Today's the Fifth of November. (“Remember, remember the Fifth of November: gunpowder, treason, and...what? There must be some reason to remember the season, but whatever it is, I forgot,” says the Kipper family.) Guy Fawkes' Day fell out of favor in America back around the Revolution, but did you ever wonder why Election Day is the first Tuesday in November? Back in the day, Election Day was a bonfire holiday. The harvest is in, but the winter weather hasn't closed in yet, so the tribe gets together to do its necessary politicking. The more things change....

Last modified on
Recent Comments - Show all comments
  • Steven Posch
    Steven Posch says #
    If ever I entertained any doubts about why I do this, Susan (and occasionally I do), you've settled them all. Thanks. I'm sure Ton
  • susan
    susan says #
    Thanks for this entry! My Samhain was filled with stress, a major event, and no time for personal reflection. I read this and real

Posted by on in Culture Blogs

b2ap3_thumbnail_odin-god-pole-wall-hanging-022.jpg

Seasonal celebration themes are such a strong focus within the magical and pagans worldview that it can be difficult to see beyond them. I don’t mean to ignore the seasons instead what I am asking is, what is beyond the celebration seasonal cycle?  The Seasons are an excellent place to start when you first begin your magical study but having started there it is important to remember that they are not the bee all and end of magical practice.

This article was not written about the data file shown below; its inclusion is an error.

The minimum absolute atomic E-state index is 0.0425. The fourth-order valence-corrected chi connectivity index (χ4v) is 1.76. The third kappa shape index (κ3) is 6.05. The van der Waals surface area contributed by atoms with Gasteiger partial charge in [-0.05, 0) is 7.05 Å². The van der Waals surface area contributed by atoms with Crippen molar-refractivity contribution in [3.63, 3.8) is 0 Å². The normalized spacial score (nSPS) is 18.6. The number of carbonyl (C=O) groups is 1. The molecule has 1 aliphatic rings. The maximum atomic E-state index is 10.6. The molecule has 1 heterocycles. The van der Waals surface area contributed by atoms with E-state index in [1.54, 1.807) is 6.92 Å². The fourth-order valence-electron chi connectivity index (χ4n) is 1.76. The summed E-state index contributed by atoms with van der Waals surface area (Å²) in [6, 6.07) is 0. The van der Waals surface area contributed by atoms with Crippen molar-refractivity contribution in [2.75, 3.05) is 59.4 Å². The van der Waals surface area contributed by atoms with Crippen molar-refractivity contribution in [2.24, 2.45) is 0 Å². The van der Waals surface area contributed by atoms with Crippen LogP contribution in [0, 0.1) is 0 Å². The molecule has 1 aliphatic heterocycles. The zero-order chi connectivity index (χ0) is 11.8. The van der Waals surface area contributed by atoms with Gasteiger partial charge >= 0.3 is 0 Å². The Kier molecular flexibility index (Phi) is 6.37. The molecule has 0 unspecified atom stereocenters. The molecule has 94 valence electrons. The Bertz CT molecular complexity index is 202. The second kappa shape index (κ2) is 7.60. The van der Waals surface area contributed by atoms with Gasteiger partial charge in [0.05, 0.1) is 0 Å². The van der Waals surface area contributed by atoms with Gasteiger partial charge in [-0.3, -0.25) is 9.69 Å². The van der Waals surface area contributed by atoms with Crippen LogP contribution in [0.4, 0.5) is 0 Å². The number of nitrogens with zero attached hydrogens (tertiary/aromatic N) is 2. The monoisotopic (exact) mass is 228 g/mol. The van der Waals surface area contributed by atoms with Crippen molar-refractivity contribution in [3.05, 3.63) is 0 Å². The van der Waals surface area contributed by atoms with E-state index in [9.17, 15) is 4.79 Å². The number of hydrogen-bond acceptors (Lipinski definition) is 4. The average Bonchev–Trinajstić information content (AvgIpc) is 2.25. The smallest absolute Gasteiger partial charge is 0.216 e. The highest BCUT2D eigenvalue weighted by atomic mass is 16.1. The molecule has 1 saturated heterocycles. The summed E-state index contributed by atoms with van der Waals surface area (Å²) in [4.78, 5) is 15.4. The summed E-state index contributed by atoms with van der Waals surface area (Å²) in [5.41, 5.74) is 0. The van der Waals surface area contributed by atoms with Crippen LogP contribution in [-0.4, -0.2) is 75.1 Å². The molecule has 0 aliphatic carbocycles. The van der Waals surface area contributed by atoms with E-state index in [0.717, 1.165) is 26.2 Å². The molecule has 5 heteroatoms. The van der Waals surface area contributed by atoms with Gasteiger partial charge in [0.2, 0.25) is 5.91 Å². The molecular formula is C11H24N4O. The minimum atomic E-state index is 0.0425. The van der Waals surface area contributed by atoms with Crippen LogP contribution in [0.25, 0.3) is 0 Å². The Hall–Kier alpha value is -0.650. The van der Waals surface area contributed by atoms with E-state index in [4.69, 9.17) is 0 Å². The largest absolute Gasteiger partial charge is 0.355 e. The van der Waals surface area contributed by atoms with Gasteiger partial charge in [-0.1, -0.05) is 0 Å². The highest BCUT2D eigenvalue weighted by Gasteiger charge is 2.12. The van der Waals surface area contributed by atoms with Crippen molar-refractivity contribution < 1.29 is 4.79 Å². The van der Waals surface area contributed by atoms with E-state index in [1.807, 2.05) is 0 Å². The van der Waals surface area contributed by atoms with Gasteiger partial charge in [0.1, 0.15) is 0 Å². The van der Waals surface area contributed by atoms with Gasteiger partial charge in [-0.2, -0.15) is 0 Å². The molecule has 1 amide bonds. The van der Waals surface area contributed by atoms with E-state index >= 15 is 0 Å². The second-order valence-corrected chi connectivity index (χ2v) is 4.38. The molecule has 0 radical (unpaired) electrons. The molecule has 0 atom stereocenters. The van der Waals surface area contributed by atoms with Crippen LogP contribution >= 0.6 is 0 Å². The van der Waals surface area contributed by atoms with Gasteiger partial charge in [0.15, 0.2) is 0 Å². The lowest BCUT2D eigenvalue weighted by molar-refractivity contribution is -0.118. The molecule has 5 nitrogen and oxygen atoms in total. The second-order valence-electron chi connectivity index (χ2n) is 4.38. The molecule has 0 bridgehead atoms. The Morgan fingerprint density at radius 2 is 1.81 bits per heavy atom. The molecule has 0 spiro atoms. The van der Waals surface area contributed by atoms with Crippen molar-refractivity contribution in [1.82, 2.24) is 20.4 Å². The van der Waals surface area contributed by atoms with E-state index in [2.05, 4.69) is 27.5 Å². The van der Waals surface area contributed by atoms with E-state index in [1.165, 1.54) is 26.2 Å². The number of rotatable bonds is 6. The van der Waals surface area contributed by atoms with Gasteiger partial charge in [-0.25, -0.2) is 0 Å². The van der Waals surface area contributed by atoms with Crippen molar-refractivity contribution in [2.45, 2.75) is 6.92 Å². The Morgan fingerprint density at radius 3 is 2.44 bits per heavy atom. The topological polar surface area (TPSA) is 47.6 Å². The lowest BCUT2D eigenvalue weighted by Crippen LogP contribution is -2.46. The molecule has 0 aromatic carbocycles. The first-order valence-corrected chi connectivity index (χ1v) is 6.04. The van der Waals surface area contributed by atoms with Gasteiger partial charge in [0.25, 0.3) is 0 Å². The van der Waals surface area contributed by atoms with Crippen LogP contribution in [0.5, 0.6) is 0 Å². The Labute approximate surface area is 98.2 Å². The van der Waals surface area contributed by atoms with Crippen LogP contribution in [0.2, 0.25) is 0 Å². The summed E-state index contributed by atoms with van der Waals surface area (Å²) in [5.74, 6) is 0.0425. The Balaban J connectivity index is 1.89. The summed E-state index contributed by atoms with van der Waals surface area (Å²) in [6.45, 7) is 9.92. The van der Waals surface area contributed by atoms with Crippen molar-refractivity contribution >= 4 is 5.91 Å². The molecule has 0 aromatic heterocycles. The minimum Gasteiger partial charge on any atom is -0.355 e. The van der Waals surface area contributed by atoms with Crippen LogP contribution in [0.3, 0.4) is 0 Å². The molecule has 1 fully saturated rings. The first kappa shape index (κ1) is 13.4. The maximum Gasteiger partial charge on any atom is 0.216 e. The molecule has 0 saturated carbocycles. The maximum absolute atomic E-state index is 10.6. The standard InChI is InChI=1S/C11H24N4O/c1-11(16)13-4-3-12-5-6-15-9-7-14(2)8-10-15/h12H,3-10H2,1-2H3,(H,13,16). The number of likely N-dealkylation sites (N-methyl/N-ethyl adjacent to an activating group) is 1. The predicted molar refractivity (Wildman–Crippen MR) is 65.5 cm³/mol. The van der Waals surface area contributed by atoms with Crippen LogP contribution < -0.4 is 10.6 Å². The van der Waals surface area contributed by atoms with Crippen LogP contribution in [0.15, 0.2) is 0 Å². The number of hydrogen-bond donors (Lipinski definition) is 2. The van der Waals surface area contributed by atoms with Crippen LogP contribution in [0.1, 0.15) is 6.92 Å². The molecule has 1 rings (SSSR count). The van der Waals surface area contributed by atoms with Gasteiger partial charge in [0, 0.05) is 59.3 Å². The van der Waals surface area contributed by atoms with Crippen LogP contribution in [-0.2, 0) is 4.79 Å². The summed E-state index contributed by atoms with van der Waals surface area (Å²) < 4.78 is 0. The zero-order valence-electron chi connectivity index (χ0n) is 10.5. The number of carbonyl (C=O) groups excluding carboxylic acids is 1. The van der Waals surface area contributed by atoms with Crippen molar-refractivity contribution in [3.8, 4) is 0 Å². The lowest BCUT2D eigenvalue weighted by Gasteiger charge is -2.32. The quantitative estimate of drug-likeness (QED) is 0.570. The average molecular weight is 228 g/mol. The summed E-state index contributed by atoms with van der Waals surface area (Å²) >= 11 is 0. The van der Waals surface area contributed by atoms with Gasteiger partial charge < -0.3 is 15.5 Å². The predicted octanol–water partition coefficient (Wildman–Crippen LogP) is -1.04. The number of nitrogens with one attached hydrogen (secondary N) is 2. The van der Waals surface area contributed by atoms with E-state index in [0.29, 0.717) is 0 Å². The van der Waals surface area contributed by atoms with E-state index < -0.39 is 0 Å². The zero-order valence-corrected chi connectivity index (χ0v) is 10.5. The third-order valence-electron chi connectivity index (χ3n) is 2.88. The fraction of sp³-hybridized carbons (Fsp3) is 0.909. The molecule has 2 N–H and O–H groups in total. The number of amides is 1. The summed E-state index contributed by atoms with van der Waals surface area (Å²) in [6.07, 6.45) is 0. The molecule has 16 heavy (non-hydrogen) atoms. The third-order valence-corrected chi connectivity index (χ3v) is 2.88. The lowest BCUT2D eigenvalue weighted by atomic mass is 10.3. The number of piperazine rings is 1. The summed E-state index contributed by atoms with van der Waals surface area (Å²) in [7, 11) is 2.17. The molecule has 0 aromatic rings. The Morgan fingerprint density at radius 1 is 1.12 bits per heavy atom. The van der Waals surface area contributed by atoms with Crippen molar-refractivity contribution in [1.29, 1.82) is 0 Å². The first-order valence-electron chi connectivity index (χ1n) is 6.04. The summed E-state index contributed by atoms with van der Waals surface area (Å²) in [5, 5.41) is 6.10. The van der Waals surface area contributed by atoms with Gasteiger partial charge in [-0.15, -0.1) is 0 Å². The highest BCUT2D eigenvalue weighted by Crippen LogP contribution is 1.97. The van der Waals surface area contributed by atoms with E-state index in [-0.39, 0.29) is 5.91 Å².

...
Last modified on

Posted by on in Culture Blogs
Pagan Art Without the Pentagrams

Anyone who thinks of contemporary pagan art as the preserve of the fey, the twee, or the technically improficient needs to get his (or her) butt down to the Minneapolis Collective of Pagan Artists' Samhain 2014 exhibit, Doorways to the Underworld, stat. There she (or he) will encounter confident, conceptually mature work by artists fully in command of their respective media. All this without pentagrams. Well, there's one, but on that, more later.

Anglo-American painter Roger Williamson's A Dance for Kali is indisputably one of the stars of the show. In Williamson's previous work we frequently see figures emerging out of a dark surround: an inversion of the gold grund of Eastern Orthodox iconography, but working on the same principle. In Dance we encounter three simultaneous visual fields. In the far back—as it were, in the deep past—swirling darkness; in the middle ground, a hovering neon Kali yantra, and before it, the apex of the visual cone, the dancing Kali herself. Or is it Kali?